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Childhood Cancer Survivors More Likely to Have Preemies

But these women shouldn't abandon hopes of having children, researcher adds

THURSDAY, Oct. 19, 2006 (HealthDay News) -- New research delivers mixed news for women who survive cancer as children: The odds are good that they will bear normal babies, but they still face a higher risk of premature birth.

Women who underwent high-dose radiation therapy to their uterus seem to be the most likely to have problems. The authors of the study, published in the Oct. 18 issue of the Journal of the National Cancer Institute, found that half of babies born to a sampling of these women were premature, compared to roughly 20 percent among their sisters.

"The findings were significant, and they should become part of the arsenal of information that both patients and physicians consult to guide the appropriate long-term care of cancer survivors," said study author Lisa Signorello, an assistant professor of medicine at Vanderbilt University.

In recent decades, improvements in treatment have allowed most childhood cancer patients to survive into adulthood and consider having kids of their own. As a result, "doctors and researchers have started to turn their attention to the long-term effects of cancer treatments," Signorello said. "That is, once a patient makes it through the actual treatment, what can they expect in terms of long-term health for themselves and even for their future children?"

Some treatments can make children infertile for life, but researchers don't know much about potential risks for women who can become pregnant, she said.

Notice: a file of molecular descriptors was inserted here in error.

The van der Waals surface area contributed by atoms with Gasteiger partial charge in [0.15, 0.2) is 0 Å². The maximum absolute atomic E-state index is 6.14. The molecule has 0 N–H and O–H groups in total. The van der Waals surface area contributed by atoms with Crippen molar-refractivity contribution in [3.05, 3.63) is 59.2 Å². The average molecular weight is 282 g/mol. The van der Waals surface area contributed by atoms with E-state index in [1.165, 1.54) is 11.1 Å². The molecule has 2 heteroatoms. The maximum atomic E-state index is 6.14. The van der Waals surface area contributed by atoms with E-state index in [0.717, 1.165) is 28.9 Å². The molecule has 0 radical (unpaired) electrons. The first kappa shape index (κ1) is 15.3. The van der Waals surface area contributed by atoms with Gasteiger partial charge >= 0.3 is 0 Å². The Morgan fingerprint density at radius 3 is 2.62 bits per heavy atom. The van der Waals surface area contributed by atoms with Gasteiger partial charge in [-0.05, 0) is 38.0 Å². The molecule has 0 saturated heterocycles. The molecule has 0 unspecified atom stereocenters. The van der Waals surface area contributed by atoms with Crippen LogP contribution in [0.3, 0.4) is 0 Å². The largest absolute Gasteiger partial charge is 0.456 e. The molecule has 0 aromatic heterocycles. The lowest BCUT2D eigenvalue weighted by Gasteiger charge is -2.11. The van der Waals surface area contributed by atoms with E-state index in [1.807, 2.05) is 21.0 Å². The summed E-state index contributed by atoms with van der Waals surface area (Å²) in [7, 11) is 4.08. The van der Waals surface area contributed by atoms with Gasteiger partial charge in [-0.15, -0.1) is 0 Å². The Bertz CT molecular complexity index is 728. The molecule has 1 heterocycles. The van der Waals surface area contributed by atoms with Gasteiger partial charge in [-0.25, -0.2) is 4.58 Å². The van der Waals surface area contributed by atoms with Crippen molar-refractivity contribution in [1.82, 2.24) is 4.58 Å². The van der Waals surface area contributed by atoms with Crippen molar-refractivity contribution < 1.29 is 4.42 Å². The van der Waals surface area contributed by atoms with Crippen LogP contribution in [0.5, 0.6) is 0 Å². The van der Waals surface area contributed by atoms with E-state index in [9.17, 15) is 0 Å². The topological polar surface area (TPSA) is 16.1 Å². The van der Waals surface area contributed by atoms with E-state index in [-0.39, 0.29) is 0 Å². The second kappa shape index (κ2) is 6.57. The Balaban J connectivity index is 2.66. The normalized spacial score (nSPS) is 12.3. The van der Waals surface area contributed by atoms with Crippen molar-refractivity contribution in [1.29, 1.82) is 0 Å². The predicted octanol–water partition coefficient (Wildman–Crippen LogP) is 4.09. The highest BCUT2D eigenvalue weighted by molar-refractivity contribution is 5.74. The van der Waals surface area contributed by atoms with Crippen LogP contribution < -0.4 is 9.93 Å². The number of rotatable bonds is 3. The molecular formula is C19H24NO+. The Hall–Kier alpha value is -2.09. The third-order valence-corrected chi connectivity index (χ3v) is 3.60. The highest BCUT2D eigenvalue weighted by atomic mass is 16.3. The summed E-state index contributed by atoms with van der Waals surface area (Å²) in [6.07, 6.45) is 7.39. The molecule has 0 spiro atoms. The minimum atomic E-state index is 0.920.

Enter the new study. A team of American and Italian researchers studied a database of 2,201 children who were born to 1,265 female survivors of childhood cancer between 1968 and 2002. They compared them to 1,175 children of 601 sisters of those with cancer.

About 21 percent of the babies of all cancer survivors were born prematurely, compared to 13 percent of the other babies.

In addition to having a much higher risk of premature birth, the cancer survivors who had undergone high-dose radiation to the uterus were more likely to have babies with low birth weight (36 percent vs. 8 percent).

The babies of these women were also more likely to be smaller than they should be, based on how long they'd been in the womb.

"Radiation damages not only cancer cells but also the body's normal cells and tissues," Signorello said. "It's likely that radiation causes long-term damage to the structure of the uterus, to the musculature, and even the vascular tissues that supply blood to the uterus. On the positive side, we found that the radiation dose to the uterus needed to be quite high to result in these problems."

It's not clear how the babies fared after birth, although researchers plan to study the health of the children. Still, Signorello said, premature birth or being born too small can lead to lasting health problems.

What should survivors of childhood cancer do? The research "doesn't mean that they shouldn't get pregnant or have children. It just means they should have advice along the way," said Leslie Schover, a professor of behavioral science at the University of Texas M.D. Anderson Cancer in Houston, who wrote a commentary accompanying the study.

"A chief take-home message is that each individual situation is pretty complex, and you really should talk to your oncologist about your cancer treatment and what kinds of risks you would or wouldn't have in getting pregnant or having children after your cancer," added Schover, who studies reproductive and mental health among cancer survivors.

More information

Learn more about surviving cancer from the The National Children's Cancer Society.

SOURCES: Lisa Signorello, Sc.D., assistant professor, medicine, Vanderbilt University, Nashville, Tenn., and researcher, International Epidemiology Institute, Rockville, Md.; Leslie Schover, Ph.D., professor, behavioral science, University of Texas M.D. Anderson Cancer, Houston; Oct. 18, 2006, Journal of the National Cancer Institute
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